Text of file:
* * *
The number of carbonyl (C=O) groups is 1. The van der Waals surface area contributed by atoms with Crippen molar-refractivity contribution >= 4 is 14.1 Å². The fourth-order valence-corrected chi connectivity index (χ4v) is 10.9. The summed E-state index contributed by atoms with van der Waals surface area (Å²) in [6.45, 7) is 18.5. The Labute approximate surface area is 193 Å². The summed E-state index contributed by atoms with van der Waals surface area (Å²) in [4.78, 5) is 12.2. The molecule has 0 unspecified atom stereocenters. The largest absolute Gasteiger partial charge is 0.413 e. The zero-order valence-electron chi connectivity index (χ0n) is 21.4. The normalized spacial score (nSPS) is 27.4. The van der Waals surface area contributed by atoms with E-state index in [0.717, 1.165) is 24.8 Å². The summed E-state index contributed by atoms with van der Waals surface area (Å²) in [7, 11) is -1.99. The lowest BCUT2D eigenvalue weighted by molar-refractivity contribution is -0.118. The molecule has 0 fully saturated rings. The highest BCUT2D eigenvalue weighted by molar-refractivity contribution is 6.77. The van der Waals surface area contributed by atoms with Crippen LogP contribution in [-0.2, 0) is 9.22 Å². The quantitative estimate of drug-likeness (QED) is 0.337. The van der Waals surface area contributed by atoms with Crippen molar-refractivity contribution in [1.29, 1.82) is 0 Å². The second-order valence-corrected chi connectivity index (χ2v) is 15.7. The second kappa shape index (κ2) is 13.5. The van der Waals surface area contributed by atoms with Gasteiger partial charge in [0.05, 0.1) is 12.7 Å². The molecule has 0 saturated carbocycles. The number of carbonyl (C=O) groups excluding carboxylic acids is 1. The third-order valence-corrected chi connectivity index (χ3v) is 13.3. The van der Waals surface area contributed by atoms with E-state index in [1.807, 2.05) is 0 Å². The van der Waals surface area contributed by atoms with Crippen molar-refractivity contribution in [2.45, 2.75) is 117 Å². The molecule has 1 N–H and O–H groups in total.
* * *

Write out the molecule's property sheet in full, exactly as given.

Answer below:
The number of carbonyl (C=O) groups is 1. The van der Waals surface area contributed by atoms with Crippen molar-refractivity contribution >= 4 is 14.1 Å². The fourth-order valence-corrected chi connectivity index (χ4v) is 10.9. The summed E-state index contributed by atoms with van der Waals surface area (Å²) in [6.45, 7) is 18.5. The Labute approximate surface area is 193 Å². The summed E-state index contributed by atoms with van der Waals surface area (Å²) in [4.78, 5) is 12.2. The molecule has 0 unspecified atom stereocenters. The largest absolute Gasteiger partial charge is 0.413 e. The zero-order valence-electron chi connectivity index (χ0n) is 21.4. The normalized spacial score (nSPS) is 27.4. The van der Waals surface area contributed by atoms with E-state index in [0.717, 1.165) is 24.8 Å². The summed E-state index contributed by atoms with van der Waals surface area (Å²) in [7, 11) is -1.99. The lowest BCUT2D eigenvalue weighted by molar-refractivity contribution is -0.118. The molecule has 0 fully saturated rings. The highest BCUT2D eigenvalue weighted by molar-refractivity contribution is 6.77. The van der Waals surface area contributed by atoms with Crippen LogP contribution in [-0.2, 0) is 9.22 Å². The quantitative estimate of drug-likeness (QED) is 0.337. The van der Waals surface area contributed by atoms with Crippen molar-refractivity contribution in [1.29, 1.82) is 0 Å². The second-order valence-corrected chi connectivity index (χ2v) is 15.7. The second kappa shape index (κ2) is 13.5. The van der Waals surface area contributed by atoms with Gasteiger partial charge in [0.05, 0.1) is 12.7 Å². The molecule has 0 saturated carbocycles. The number of carbonyl (C=O) groups excluding carboxylic acids is 1. The third-order valence-corrected chi connectivity index (χ3v) is 13.3. The van der Waals surface area contributed by atoms with E-state index in [1.807, 2.05) is 0 Å². The van der Waals surface area contributed by atoms with Crippen molar-refractivity contribution in [2.45, 2.75) is 117 Å². The molecule has 1 N–H and O–H groups in total.